Understand What Makes a “Good” College for Your Student

It’s about more than bragging rights.

By Anne Vaccaro Brady

In talking with parents of high school juniors and seniors lately, I’ve been asked what makes a “good” college. The expected answer is ranking, selectivity and buzz, the last one usually a result of the first two. The truth is, it’s not that simple. But it doesn’t have to be overly complicated either.

The question parents should be asking is, “What is a good school for my student?”

Rankings use too many subjective categories, as I explained in a previous post on how to read them. Selectivity basically means that too many kids apply, including well-qualified students who will not be accepted simply because too many kids applied. And buzz comes from a good PR machine, representing the ranking institutions and the very selective colleges.

I am not saying top-ranked, selective colleges aren’t worth their money. They provide a great education and can open doors to jobs for grads based on their reputations. But the majority of college applicants will not end up attending these colleges. Instead, they will get an excellent education somewhere else.

So how do you find a “good” school that’s right for your son or daughter? Read on.

Academic options A good college should offer the major or, more importantly, the majors your student has shown an interest in. Now more than ever students choose to dual major or take one or more minors to round out their education and give them better job prospects.

A student interested in environmental science probably won’t receive the education he’s looking for at a college that offers only the basic natural sciences like biology and chemistry, although that school might be perfect for someone planning to attend med school after graduation. Pre-med students should also look at the number of science graduates who continue on to medical school, and where they are accepted.

Some colleges promote their pre-law program. Sounds impressive, except there isn’t a major requirement for getting into law school. History, psychology, business, etc. all work for someone interested in becoming a lawyer.

A student who wants to be an engineer, but isn’t sure in which specialty, will learn more about her options at a college that offers 10 engineering majors compared to one with less than five.

If your teenager has a strong interest in the arts, but isn’t sure he wants to pursue it as a major, a good college for him is one that allows non-majors to take arts courses.

Outside the classroom A good college should allow your teen to continue her interest in sports, cooking, singing, or discover new ones in mobile app production, fashion design, fitness. Explore what clubs and activities are open to all students.

Many Division I schools offer what are called “club” sports. A big step above intramurals, these teams play against other colleges and provide the same training and competiveness many kids loved about playing varsity sports in high school. They also create an opportunity to build or strengthen a student’s time management skills.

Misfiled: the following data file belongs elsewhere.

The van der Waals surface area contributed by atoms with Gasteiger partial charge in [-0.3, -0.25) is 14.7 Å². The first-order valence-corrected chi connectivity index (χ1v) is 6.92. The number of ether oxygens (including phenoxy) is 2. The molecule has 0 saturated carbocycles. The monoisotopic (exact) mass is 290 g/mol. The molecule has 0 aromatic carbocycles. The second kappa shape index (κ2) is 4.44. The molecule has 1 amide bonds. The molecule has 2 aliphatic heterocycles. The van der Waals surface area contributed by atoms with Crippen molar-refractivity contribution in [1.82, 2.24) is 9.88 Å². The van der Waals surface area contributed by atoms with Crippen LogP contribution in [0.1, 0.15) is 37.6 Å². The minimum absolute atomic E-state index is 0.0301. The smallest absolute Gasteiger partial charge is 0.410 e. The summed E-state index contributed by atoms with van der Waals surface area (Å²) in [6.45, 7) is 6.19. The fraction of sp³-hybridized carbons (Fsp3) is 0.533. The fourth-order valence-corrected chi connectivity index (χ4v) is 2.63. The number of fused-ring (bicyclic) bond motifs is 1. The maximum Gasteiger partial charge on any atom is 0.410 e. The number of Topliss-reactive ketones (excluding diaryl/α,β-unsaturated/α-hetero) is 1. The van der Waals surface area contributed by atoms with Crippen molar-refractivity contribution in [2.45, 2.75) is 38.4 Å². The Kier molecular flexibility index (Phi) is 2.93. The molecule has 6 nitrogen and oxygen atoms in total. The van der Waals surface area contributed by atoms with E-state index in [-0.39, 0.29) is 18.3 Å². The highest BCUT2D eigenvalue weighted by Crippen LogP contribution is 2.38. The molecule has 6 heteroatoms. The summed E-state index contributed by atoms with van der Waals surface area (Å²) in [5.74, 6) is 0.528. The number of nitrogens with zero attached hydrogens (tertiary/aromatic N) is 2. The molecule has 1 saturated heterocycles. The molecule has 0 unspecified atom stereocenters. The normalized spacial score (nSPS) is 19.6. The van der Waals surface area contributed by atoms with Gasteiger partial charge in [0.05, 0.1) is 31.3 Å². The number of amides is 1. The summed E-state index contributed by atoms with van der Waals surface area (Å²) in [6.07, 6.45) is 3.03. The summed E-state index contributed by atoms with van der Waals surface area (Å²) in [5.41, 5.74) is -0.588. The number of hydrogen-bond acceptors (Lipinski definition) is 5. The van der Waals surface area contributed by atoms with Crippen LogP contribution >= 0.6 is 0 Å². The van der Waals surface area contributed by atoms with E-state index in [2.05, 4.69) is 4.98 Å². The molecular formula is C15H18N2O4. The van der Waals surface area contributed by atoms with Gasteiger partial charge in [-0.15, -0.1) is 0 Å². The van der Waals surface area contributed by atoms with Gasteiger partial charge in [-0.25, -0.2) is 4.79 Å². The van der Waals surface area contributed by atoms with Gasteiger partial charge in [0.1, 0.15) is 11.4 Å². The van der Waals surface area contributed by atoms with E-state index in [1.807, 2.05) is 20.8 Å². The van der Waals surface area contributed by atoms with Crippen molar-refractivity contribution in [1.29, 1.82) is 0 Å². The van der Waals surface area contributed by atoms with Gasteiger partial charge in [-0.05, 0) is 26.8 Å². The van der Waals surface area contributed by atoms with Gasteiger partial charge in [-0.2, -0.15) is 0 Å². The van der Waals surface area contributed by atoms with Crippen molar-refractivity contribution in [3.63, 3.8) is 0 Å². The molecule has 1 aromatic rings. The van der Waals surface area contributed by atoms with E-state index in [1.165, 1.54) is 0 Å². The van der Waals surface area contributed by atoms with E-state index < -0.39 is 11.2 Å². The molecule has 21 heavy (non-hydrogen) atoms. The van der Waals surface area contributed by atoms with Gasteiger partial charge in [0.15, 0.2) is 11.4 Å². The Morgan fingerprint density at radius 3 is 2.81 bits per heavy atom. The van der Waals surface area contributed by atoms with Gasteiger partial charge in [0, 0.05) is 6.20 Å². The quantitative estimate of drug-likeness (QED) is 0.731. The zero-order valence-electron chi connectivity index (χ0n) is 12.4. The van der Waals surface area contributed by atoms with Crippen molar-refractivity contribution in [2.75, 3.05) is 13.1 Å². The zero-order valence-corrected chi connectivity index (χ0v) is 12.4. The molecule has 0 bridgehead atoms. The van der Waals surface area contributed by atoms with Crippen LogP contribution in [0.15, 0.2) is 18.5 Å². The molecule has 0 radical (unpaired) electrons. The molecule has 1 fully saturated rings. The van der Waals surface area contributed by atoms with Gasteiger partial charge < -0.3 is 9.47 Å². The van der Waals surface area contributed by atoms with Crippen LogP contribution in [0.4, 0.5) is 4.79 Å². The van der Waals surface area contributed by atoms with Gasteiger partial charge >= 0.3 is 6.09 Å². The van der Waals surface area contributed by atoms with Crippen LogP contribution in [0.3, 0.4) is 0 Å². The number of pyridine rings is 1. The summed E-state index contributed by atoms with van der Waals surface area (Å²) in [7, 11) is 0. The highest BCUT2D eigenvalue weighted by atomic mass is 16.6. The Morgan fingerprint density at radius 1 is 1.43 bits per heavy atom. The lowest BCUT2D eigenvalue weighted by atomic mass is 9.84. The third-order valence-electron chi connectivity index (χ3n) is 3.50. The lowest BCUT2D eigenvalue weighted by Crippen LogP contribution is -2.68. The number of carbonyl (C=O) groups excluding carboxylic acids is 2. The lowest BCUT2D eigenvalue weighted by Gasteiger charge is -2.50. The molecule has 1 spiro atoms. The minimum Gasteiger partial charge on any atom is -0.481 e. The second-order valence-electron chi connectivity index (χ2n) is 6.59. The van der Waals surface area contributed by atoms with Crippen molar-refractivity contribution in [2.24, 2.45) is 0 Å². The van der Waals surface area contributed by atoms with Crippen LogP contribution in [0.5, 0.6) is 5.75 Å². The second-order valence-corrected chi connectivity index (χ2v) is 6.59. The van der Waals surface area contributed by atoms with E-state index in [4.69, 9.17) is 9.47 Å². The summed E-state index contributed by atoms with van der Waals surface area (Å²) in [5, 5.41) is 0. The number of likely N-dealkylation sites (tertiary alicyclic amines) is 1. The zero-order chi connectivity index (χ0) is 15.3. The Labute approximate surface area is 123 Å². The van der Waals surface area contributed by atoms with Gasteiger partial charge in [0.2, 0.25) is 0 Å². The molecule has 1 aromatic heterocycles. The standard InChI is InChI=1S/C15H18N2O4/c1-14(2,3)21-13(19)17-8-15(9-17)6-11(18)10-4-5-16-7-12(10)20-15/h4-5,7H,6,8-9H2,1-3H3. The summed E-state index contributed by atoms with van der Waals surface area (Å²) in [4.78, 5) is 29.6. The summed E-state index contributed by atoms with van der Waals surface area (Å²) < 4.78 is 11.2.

What about research? Does the college offer undergraduate students the opportunity to assist professors in their research to learn and gain valuable experience in their area of study?

Career guidance A good college should have a strong career services office that assists undecided undergrads in finding a major and career path that best suits their interests and skill set, and can help students obtain internships as early as sophomore year. Internships help students discover careers and gain experience necessary to get a job after graduation. Smart planning can allow a student to major in an area that makes him a knowledgeable, curious and interesting person and intern in another area that will also lead him to the career he really wants.

Also important is a career services office that develops relationships with employers in and out of the local area, helping place graduates in jobs partially based on the college’s solid reputation.

The social scene A good college is filled with a mix of kids creating an environment that helps your student grow, but doesn’t leave her feeling as if she doesn’t fit in anywhere. In other words, a teenager who likes having one or two close friends probably won’t be interested in a campus where the majority of students are involved in Greek life, and a joiner won’t like a college with few clubs or teams.

A good college should be a place to open your mind, to embrace diversity on all levels and to get a taste for the real world. It should be a chance to gain life experience, to challenge yourself to explore new interests and to learn as much as you can.

What do you think makes a good college? Share your comments below.

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One Response to Understand What Makes a “Good” College for Your Student

  1. Pingback: News on College Admissions and College Life, Late Fall Edition | Parents' Guide to the College Puzzle

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